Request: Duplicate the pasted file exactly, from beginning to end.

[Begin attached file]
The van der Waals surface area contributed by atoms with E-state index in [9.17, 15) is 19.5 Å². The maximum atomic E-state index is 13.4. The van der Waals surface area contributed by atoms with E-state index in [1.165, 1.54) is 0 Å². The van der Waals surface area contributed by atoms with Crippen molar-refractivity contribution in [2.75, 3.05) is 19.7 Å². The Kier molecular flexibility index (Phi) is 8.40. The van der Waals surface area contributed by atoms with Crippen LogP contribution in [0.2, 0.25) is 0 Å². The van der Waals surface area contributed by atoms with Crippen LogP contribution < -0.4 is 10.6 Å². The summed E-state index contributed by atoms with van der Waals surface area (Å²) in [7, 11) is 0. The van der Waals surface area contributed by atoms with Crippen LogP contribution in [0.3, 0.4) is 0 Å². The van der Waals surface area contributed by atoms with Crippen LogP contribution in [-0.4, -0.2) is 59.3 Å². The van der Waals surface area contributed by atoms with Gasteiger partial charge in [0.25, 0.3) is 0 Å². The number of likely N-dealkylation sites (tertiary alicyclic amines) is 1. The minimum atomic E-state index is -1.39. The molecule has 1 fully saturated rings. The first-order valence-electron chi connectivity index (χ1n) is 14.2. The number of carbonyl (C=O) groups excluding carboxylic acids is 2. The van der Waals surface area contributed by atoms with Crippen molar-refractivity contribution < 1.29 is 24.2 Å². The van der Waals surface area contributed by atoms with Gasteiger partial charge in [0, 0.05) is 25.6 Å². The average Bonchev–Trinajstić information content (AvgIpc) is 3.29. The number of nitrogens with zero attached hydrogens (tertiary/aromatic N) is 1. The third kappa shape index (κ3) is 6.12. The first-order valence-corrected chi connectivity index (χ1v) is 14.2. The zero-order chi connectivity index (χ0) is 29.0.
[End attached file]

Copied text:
The van der Waals surface area contributed by atoms with E-state index in [9.17, 15) is 19.5 Å². The maximum atomic E-state index is 13.4. The van der Waals surface area contributed by atoms with E-state index in [1.165, 1.54) is 0 Å². The van der Waals surface area contributed by atoms with Crippen molar-refractivity contribution in [2.75, 3.05) is 19.7 Å². The Kier molecular flexibility index (Phi) is 8.40. The van der Waals surface area contributed by atoms with Crippen LogP contribution in [0.2, 0.25) is 0 Å². The van der Waals surface area contributed by atoms with Crippen LogP contribution < -0.4 is 10.6 Å². The summed E-state index contributed by atoms with van der Waals surface area (Å²) in [7, 11) is 0. The van der Waals surface area contributed by atoms with Crippen LogP contribution in [0.3, 0.4) is 0 Å². The van der Waals surface area contributed by atoms with Crippen LogP contribution in [-0.4, -0.2) is 59.3 Å². The van der Waals surface area contributed by atoms with Gasteiger partial charge in [0.25, 0.3) is 0 Å². The number of likely N-dealkylation sites (tertiary alicyclic amines) is 1. The minimum atomic E-state index is -1.39. The molecule has 1 fully saturated rings. The first-order valence-electron chi connectivity index (χ1n) is 14.2. The number of carbonyl (C=O) groups excluding carboxylic acids is 2. The van der Waals surface area contributed by atoms with Crippen molar-refractivity contribution < 1.29 is 24.2 Å². The van der Waals surface area contributed by atoms with Gasteiger partial charge in [0, 0.05) is 25.6 Å². The average Bonchev–Trinajstić information content (AvgIpc) is 3.29. The number of nitrogens with zero attached hydrogens (tertiary/aromatic N) is 1. The third kappa shape index (κ3) is 6.12. The first-order valence-corrected chi connectivity index (χ1v) is 14.2. The zero-order chi connectivity index (χ0) is 29.0.